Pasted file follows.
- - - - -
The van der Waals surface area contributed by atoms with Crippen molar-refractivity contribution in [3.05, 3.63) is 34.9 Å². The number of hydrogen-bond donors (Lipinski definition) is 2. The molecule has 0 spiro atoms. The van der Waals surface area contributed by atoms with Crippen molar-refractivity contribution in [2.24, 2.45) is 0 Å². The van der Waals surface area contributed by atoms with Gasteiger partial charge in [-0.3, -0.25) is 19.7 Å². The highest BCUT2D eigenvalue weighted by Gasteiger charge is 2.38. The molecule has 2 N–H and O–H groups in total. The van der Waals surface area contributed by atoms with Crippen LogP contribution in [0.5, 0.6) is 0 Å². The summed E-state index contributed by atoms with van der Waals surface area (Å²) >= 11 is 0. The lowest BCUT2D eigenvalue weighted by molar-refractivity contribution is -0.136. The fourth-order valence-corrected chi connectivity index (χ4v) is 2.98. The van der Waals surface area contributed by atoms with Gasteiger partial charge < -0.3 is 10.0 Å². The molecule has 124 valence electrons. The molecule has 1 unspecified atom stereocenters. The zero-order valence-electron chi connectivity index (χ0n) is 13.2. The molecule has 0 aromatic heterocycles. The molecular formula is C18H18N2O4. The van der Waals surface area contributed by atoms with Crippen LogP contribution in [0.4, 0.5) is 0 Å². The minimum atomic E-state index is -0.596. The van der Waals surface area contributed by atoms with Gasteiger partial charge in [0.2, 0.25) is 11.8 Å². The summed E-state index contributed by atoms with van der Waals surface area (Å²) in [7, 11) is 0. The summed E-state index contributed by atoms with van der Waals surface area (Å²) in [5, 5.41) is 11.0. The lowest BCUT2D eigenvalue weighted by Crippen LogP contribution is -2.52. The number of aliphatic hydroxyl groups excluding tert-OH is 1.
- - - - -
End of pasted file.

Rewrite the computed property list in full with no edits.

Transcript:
The van der Waals surface area contributed by atoms with Crippen molar-refractivity contribution in [3.05, 3.63) is 34.9 Å². The number of hydrogen-bond donors (Lipinski definition) is 2. The molecule has 0 spiro atoms. The van der Waals surface area contributed by atoms with Crippen molar-refractivity contribution in [2.24, 2.45) is 0 Å². The van der Waals surface area contributed by atoms with Gasteiger partial charge in [-0.3, -0.25) is 19.7 Å². The highest BCUT2D eigenvalue weighted by Gasteiger charge is 2.38. The molecule has 2 N–H and O–H groups in total. The van der Waals surface area contributed by atoms with Crippen LogP contribution in [0.5, 0.6) is 0 Å². The summed E-state index contributed by atoms with van der Waals surface area (Å²) >= 11 is 0. The lowest BCUT2D eigenvalue weighted by molar-refractivity contribution is -0.136. The fourth-order valence-corrected chi connectivity index (χ4v) is 2.98. The van der Waals surface area contributed by atoms with Gasteiger partial charge < -0.3 is 10.0 Å². The molecule has 124 valence electrons. The molecule has 1 unspecified atom stereocenters. The zero-order valence-electron chi connectivity index (χ0n) is 13.2. The molecule has 0 aromatic heterocycles. The molecular formula is C18H18N2O4. The van der Waals surface area contributed by atoms with Crippen LogP contribution in [0.4, 0.5) is 0 Å². The minimum atomic E-state index is -0.596. The van der Waals surface area contributed by atoms with Gasteiger partial charge in [0.2, 0.25) is 11.8 Å². The summed E-state index contributed by atoms with van der Waals surface area (Å²) in [7, 11) is 0. The summed E-state index contributed by atoms with van der Waals surface area (Å²) in [5, 5.41) is 11.0. The lowest BCUT2D eigenvalue weighted by Crippen LogP contribution is -2.52. The number of aliphatic hydroxyl groups excluding tert-OH is 1.